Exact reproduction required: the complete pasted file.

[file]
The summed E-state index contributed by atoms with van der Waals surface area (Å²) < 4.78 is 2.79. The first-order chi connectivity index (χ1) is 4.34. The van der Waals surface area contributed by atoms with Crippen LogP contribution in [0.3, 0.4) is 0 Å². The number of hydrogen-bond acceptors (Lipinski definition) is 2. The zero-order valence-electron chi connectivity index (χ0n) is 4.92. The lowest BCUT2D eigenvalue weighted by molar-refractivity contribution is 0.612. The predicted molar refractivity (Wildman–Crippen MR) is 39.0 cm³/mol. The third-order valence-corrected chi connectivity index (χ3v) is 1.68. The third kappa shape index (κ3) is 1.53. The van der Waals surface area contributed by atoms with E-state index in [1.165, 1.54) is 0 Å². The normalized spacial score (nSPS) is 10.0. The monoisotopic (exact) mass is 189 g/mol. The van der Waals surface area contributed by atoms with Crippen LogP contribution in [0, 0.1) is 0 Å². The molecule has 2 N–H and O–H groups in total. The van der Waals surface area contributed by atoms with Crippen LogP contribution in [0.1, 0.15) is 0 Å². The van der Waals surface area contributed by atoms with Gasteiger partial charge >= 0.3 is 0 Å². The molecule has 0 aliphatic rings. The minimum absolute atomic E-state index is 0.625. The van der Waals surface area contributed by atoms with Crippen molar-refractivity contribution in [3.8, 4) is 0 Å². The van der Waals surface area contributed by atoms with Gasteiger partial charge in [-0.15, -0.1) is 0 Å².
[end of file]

The summed E-state index contributed by atoms with van der Waals surface area (Å²) < 4.78 is 2.79. The first-order chi connectivity index (χ1) is 4.34. The van der Waals surface area contributed by atoms with Crippen LogP contribution in [0.3, 0.4) is 0 Å². The number of hydrogen-bond acceptors (Lipinski definition) is 2. The zero-order valence-electron chi connectivity index (χ0n) is 4.92. The lowest BCUT2D eigenvalue weighted by molar-refractivity contribution is 0.612. The predicted molar refractivity (Wildman–Crippen MR) is 39.0 cm³/mol. The third-order valence-corrected chi connectivity index (χ3v) is 1.68. The third kappa shape index (κ3) is 1.53. The van der Waals surface area contributed by atoms with E-state index in [1.165, 1.54) is 0 Å². The normalized spacial score (nSPS) is 10.0. The monoisotopic (exact) mass is 189 g/mol. The van der Waals surface area contributed by atoms with Crippen LogP contribution in [0, 0.1) is 0 Å². The molecule has 2 N–H and O–H groups in total. The van der Waals surface area contributed by atoms with Crippen LogP contribution in [0.1, 0.15) is 0 Å². The van der Waals surface area contributed by atoms with Gasteiger partial charge >= 0.3 is 0 Å². The molecule has 0 aliphatic rings. The minimum absolute atomic E-state index is 0.625. The van der Waals surface area contributed by atoms with Crippen molar-refractivity contribution in [3.8, 4) is 0 Å². The van der Waals surface area contributed by atoms with Gasteiger partial charge in [-0.15, -0.1) is 0 Å².